Whatever the case, feel free to get as specific as you like. This is an excellent opportunity to ask a recruiter how many hours you can expect should you be accepted for a new open position and if you can work a flexible schedule.

Then you can make a more informed decision about whether you want to continue the interview or seek a different job elsewhere.

Related: Try These 4 Things Before Leaving a Job

How to talk about your reasons for leaving a job

Having a good answer to why you left your last position is only half of the battle in an interview. How job seekers explain their reasons to future employers is just as important as their reasons.

To that end, you should:

  • Be very clear about the reasons for wanting to leave your previous position. Highlight your values and your work opportunities. This will impress your employer if you pick one of the reasons above.
  • Be positive rather than negative. Even if you left your previous job because you had a terrible boss and bad coworkers, focus more on spinning that information into a positive light.

Say, "I felt I could be more fulfilled at a different position," instead of, "My coworkers were total pains, and I couldn't stand them." The former shows you are a team player with an optimistic, positive outlook, which could make you a good candidate for a new position.

  • Keep your answer short when possible. Interviewers will expect you to go into some detail but don't drag the answer out. Keep the information to a minimum while satisfying the interviewer's desire for additional details.
  • Always be honest. This can be a tricky balance to strike, especially if you are also trying to be detailed. But you can be honest and straightforward at the same time. This is preferred since going into too much detail could cause you to unintentionally elaborate and drag the interview out too long or introduce half-lies into your answer.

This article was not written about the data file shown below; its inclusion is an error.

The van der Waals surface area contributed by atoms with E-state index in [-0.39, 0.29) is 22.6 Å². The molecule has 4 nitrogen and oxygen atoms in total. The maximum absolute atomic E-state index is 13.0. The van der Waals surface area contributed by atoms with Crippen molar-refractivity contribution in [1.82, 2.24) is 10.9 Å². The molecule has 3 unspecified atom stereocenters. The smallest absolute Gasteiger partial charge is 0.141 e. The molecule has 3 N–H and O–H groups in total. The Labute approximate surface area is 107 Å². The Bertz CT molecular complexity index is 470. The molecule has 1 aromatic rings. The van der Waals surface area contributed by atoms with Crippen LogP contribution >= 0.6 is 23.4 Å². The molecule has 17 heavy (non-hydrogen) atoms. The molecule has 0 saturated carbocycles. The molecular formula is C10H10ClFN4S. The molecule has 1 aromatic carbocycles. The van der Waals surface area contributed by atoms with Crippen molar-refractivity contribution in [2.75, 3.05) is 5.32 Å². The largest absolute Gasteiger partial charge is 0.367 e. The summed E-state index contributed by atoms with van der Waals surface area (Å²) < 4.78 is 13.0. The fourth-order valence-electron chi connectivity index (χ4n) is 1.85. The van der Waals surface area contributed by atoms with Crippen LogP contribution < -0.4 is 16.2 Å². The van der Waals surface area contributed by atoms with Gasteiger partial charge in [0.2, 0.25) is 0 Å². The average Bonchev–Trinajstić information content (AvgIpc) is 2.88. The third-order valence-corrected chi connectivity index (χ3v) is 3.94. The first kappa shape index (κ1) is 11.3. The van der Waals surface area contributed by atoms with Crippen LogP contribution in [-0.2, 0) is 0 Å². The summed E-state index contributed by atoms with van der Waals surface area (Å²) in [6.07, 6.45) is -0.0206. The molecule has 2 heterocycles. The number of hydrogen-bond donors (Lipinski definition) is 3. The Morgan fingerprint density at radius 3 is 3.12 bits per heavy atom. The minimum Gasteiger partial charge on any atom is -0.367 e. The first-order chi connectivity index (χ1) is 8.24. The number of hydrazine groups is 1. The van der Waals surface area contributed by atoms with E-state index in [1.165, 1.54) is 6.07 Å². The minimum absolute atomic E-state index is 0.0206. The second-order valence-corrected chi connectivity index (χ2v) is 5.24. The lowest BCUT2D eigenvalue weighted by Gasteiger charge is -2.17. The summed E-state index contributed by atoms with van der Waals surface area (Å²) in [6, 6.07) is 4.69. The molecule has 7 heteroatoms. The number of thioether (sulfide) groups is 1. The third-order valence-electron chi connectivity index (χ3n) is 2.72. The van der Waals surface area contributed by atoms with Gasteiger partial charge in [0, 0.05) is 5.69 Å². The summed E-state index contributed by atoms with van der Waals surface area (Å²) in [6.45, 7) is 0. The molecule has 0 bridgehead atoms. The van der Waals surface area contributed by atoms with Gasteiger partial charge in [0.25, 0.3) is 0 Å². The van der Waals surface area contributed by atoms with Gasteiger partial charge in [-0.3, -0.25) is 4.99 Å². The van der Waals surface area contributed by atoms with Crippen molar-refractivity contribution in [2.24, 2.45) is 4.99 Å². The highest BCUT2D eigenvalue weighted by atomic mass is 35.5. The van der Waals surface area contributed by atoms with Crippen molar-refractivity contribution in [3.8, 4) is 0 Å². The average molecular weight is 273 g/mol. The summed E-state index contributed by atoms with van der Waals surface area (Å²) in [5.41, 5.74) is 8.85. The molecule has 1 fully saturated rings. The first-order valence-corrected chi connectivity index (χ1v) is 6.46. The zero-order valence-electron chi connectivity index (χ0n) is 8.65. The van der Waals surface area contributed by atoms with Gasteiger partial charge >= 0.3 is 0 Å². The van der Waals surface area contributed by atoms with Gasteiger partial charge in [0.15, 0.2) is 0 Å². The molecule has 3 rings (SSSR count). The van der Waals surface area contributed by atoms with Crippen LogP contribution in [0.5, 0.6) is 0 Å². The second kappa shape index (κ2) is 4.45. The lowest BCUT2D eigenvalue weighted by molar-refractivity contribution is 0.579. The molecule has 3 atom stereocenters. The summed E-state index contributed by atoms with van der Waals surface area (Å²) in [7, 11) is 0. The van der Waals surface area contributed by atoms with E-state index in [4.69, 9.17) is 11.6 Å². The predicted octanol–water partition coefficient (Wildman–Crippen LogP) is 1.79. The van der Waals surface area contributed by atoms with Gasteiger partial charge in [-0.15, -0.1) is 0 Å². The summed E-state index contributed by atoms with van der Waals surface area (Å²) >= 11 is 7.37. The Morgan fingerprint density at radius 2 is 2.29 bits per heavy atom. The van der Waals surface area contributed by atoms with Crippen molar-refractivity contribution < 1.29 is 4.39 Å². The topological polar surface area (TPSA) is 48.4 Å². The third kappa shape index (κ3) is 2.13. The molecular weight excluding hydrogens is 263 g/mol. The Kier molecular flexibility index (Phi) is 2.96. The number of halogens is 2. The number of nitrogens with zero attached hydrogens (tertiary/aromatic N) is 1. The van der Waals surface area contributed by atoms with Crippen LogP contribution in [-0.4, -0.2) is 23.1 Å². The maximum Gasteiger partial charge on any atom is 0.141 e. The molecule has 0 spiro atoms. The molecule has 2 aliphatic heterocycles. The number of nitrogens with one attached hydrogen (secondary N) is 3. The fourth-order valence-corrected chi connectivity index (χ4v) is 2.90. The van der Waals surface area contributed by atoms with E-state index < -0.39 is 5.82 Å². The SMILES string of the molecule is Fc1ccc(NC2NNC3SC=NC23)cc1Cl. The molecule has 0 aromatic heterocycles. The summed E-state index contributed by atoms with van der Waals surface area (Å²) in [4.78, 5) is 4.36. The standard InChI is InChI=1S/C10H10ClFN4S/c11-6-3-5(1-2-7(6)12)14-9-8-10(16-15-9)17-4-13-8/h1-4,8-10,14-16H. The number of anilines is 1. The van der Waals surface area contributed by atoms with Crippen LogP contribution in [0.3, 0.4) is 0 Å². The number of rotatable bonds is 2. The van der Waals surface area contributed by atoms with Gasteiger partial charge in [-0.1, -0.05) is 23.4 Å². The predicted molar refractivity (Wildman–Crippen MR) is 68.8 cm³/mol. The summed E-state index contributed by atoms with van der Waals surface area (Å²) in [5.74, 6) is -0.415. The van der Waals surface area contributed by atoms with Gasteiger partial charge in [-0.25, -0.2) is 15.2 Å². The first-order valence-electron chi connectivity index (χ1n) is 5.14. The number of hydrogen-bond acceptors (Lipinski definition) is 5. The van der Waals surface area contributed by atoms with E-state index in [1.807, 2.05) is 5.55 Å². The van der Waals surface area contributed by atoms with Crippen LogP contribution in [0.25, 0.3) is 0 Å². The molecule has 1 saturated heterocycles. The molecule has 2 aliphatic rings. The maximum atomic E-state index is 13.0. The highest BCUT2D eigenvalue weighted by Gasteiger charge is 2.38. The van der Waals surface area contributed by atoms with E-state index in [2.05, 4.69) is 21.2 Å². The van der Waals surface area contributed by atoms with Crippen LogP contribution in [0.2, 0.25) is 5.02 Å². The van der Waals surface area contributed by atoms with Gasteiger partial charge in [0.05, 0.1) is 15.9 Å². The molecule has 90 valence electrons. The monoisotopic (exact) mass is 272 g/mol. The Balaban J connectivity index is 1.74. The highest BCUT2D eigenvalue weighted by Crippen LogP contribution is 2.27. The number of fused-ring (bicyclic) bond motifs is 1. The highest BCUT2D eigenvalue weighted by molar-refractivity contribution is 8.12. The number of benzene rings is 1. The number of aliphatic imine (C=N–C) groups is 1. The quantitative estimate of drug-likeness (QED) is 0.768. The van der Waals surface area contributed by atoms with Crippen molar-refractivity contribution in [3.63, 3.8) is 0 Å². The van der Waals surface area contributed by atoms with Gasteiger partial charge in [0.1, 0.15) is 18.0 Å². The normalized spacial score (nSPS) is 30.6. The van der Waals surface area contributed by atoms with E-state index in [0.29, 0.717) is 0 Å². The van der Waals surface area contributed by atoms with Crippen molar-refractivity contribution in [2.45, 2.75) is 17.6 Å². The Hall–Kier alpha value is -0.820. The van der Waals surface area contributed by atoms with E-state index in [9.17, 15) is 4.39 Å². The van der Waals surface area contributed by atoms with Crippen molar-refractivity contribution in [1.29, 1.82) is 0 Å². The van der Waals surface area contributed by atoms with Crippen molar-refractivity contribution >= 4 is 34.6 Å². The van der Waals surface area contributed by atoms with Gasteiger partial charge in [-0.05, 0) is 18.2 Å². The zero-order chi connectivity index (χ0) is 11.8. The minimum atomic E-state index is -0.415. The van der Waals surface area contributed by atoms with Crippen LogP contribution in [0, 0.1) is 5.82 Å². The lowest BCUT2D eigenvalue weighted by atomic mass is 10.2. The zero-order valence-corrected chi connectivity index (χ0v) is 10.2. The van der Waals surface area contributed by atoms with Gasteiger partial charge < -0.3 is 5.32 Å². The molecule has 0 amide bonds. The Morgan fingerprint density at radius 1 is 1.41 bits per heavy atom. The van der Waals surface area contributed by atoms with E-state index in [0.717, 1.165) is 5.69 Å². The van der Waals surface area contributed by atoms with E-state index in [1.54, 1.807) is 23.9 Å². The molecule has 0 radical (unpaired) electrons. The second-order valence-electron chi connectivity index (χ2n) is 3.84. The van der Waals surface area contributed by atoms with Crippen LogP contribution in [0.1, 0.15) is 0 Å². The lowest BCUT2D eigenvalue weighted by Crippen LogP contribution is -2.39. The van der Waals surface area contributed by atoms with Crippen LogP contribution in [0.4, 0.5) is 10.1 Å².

If you remember these strategies, any answer you give an interviewer will be direct, effective and flattering. In other words, it'll be a perfect combination for ensuring you get the job position you applied for.

Related: Leaving a Long-Term Job Takes Courage, Especially if You're a Woman

How should you discuss why you left your last job?

As you can see, you can leave your job for various reasons. Be honest and remember the tips above, and you'll ace your next job interview.

Check out Entrepreneur's other articles for more information about resignation, job interviews and other professional topics.

Entrepreneur Staff

Entrepreneur Staff


For more than 30 years, Entrepreneur has set the course for success for millions of entrepreneurs and small business owners. We'll teach you the secrets of the winners and give you exactly what you need to lay the groundwork for success.

Want to be an Entrepreneur Leadership Network contributor? Apply now to join.

Editor's Pick


How to Close the Trust Gap Between You and Your Team — 5 Strategies for Leaders

Trust is tanking in your workplace. Here's how to fix it and become the boss your team needs to succeed.


6 Cost-Effective Ways to Acquire Brand Ambassadors

Boost your brand's visibility and credibility with budget-friendly strategies for acquiring brand ambassadors.

Health & Wellness

Get a Year of Unlimited Yoga Class Downloads for Only $23 Through June 17

Regular exercise has been proven to increase energy and focus, both of which are valuable to entrepreneurs and well-known benefits of yoga.

Growing a Business

He Immigrated to the U.S. and Got a Job at McDonald's — Then His Aversion to Being 'Too Comfortable' Led to a Fast-Growing Company That's Hard to Miss

Voyo Popovic launched his moving and storage company in 2018 — and he's been innovating in the industry ever since.

Side Hustle

'The Work Just Fills My Soul': She Turned Her Creative Side Hustle Into a 6-Figure 'Dream' Business

Kayla Valerio, owner of vivid hair salon Haus of Color, transformed her passion into a lucrative venture.

Business Culture

Why Remote Work Policies Are Good For the Environment

Remote work policies are crucial for ESG guidelines. Embracing remote work can positively impact your business and employees.